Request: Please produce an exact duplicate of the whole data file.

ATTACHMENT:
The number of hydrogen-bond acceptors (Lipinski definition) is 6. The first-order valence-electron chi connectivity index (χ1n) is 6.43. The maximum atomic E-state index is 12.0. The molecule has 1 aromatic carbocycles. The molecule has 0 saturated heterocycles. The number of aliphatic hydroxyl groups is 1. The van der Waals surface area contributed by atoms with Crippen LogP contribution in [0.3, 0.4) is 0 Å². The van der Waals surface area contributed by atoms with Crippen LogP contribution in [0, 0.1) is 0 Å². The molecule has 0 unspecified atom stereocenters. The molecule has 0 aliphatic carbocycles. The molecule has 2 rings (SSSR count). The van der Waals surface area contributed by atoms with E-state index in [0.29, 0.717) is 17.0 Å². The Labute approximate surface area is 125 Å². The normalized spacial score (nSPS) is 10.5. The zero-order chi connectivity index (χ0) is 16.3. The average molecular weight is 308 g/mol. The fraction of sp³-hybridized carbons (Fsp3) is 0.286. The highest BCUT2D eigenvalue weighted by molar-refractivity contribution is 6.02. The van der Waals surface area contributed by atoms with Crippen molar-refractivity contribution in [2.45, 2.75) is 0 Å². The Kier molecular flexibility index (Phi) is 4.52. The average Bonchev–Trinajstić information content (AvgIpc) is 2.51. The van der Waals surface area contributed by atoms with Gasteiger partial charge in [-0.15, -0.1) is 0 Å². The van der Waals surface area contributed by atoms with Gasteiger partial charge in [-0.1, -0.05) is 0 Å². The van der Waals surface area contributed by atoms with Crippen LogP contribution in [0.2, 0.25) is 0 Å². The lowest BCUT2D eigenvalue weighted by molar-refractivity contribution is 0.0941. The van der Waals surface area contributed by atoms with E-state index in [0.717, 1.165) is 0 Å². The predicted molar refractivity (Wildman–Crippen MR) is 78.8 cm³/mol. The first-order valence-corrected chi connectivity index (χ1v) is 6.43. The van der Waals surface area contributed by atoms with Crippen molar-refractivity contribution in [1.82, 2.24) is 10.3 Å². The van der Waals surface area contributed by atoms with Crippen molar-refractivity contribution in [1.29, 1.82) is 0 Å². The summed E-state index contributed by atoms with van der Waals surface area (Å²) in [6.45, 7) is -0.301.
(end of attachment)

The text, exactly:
The number of hydrogen-bond acceptors (Lipinski definition) is 6. The first-order valence-electron chi connectivity index (χ1n) is 6.43. The maximum atomic E-state index is 12.0. The molecule has 1 aromatic carbocycles. The molecule has 0 saturated heterocycles. The number of aliphatic hydroxyl groups is 1. The van der Waals surface area contributed by atoms with Crippen LogP contribution in [0.3, 0.4) is 0 Å². The van der Waals surface area contributed by atoms with Crippen LogP contribution in [0, 0.1) is 0 Å². The molecule has 0 unspecified atom stereocenters. The molecule has 0 aliphatic carbocycles. The molecule has 2 rings (SSSR count). The van der Waals surface area contributed by atoms with E-state index in [0.29, 0.717) is 17.0 Å². The Labute approximate surface area is 125 Å². The normalized spacial score (nSPS) is 10.5. The zero-order chi connectivity index (χ0) is 16.3. The average molecular weight is 308 g/mol. The fraction of sp³-hybridized carbons (Fsp3) is 0.286. The highest BCUT2D eigenvalue weighted by molar-refractivity contribution is 6.02. The van der Waals surface area contributed by atoms with Crippen molar-refractivity contribution in [2.45, 2.75) is 0 Å². The Kier molecular flexibility index (Phi) is 4.52. The average Bonchev–Trinajstić information content (AvgIpc) is 2.51. The van der Waals surface area contributed by atoms with Gasteiger partial charge in [-0.15, -0.1) is 0 Å². The van der Waals surface area contributed by atoms with Gasteiger partial charge in [-0.1, -0.05) is 0 Å². The van der Waals surface area contributed by atoms with Crippen LogP contribution in [0.2, 0.25) is 0 Å². The lowest BCUT2D eigenvalue weighted by molar-refractivity contribution is 0.0941. The van der Waals surface area contributed by atoms with E-state index in [0.717, 1.165) is 0 Å². The predicted molar refractivity (Wildman–Crippen MR) is 78.8 cm³/mol. The first-order valence-corrected chi connectivity index (χ1v) is 6.43. The van der Waals surface area contributed by atoms with Crippen molar-refractivity contribution in [1.82, 2.24) is 10.3 Å². The van der Waals surface area contributed by atoms with Crippen molar-refractivity contribution in [1.29, 1.82) is 0 Å². The summed E-state index contributed by atoms with van der Waals surface area (Å²) in [6.45, 7) is -0.301.